Now to the acting. All of the women were superb, Gaynor Faye as Rose looked like a cross between Cher and Tina Turner in their pomp but with the attitude of Mike Tyson in his – a woman not to be crossed. Laurie Brett as Anita had the hardness of experience tempered by the vulnerability of someone who was lovestruck whilst Emma Osman’s Carol was the level headed businesswoman with a plan to start a legitimate enterprise at some stage. Olwen May played Gina’s middle-aged mother trapped in a demanding but loveless marriage who could not believe that her daughter was capable of selling her body.

As I said, all of them were brilliant but Sacha Parkinson as Gina was the pick of the bunch for me. True, we only saw her for the first act but she transformed from ‘respectable’ mother to enthusiastic sex worker with aplomb. It could have been that she was not being overtly sexual and so had an air of mystery about her but she was no shrinking violet either when duty called.  Although only appearing briefly but in a key role, Shareesa Valentine as Collette showed both inner strength and vulnerability.

Andrew Dunn


As for the men, Kieron Richardson as Steve was what you would expect of an abusive husband, ultra violent one minute and contrite the next. Joe Mallalieu the loan shark Mr Moore oozed sleazy charm and menace in equal proportion whilst Mark Sheals was perfectly cast as George, the gruff, no-nonesense businessman who was a nightmare to work for and showed his affection through his wallet. Steve Garti was Curly, the enigmatic stranger at the bar who fell for Gina but ended up playing out his fetish with Carol. To say that he did this with enthusiasm would be understating the case. The ever reliable Andrew Dunn gave life to Councillor Ian Barraclough another nouveau middle class Northern male who didn’t suffer fools gladly. Excellent. Sadly, the one person I though punched below his weight was Shayne Ward as Inspector Newall. It was his role to investigate the murder in the face of hostility from the female characters and so was pivotal in its solution but I found him to be rather stilted with a limited range of expression and emotions. Again, a subplot demanded a certain amount of tenderness from him which I found to be missing.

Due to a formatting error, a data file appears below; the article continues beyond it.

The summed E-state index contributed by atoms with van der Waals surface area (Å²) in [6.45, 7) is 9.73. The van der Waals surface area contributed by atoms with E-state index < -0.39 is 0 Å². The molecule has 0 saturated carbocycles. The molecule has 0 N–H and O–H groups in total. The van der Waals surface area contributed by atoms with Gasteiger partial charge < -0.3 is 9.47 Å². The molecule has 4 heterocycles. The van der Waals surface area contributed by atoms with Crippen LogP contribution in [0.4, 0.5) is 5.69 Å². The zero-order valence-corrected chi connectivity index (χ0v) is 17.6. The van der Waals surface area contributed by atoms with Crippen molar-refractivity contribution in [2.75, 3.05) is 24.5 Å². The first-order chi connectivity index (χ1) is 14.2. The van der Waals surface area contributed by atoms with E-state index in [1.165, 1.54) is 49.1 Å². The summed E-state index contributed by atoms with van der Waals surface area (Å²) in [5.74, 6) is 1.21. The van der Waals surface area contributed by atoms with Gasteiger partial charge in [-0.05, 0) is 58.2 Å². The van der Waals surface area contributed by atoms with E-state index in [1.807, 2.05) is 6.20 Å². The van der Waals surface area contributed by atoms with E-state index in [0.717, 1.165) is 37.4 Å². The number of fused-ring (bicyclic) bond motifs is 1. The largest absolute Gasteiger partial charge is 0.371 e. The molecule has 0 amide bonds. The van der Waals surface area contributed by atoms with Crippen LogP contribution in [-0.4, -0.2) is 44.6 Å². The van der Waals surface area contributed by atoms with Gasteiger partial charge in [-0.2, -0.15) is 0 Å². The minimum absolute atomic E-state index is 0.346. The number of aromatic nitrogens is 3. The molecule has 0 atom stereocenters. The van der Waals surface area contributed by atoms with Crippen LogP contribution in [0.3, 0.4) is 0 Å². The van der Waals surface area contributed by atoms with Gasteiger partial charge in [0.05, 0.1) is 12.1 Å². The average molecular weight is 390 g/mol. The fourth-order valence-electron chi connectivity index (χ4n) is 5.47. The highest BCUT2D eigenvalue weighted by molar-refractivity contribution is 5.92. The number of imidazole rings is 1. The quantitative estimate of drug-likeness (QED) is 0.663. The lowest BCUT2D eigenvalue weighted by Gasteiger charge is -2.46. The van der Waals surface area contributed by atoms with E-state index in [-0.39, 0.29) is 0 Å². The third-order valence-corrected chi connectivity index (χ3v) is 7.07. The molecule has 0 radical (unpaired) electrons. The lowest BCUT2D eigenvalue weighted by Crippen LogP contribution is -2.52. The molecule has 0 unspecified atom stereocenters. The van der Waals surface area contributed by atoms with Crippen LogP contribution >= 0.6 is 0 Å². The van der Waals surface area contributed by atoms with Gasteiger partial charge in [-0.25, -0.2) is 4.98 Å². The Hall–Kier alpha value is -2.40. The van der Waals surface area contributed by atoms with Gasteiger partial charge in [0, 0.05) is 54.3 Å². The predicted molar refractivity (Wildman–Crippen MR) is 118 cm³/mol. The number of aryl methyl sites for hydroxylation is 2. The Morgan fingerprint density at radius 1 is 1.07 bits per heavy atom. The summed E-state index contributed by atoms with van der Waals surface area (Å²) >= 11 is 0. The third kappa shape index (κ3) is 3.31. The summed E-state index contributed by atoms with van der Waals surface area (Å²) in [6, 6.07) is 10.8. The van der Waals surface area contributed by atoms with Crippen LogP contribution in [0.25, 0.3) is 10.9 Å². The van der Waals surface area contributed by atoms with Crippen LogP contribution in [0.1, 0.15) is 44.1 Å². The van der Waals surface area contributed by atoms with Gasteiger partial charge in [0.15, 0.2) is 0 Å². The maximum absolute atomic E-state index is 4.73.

Not only did the wonderful Ms Mellor write the play but she also directed it with great skill. I do find that the modern way of doing things a little irritating and the constant scene-shifting had this effect after a while. I suppose that in any play where the action moves from place to place and back again there is always going to be problems but the stagehands must have been shattered by the end of the night. Apart from that small gripe the settings were well conveyed and the way in which the characters were placed on stage during their scenes and when they were acting as part of the ensemble was superb, especially by having Curly sitting in an armchair with a large wrap around back facing away from the audience when it was his big scene. Everyone responsible for the lighting, sound and action deserve fulsome praise as well. 


My final observation is of the audience. At some stages of the play I was unable to believe that we were in 2019 rather than 1919 with the gasps and guilty titters when something a little risqué was said or done. There were a lot of graphic references to various sex acts which at one point I thought would require the services of an ambulance for the more sensitive watchers. I can just imagine some of my fellow attendees going home to live the sex lives of Howard and Hilda from Ever Decreasing Circles or the couple in the Victoria Wood song Let’s Do It. 


Whatever your attitude to getting jiggy with it I can highly recommend this play, it is one of the best comedy thrillers that I have seen at the Grand but don’t take my word for it go and see it for yourself, and why not wear matching sweaters?

Band of Gold is at Leeds Grand Theatre until Saturday 14th December

Tickets are available at leedsgrandtheatre.com or by calling the Box Office on 0844 848 2700

All photographs supplied by Grand Theatre.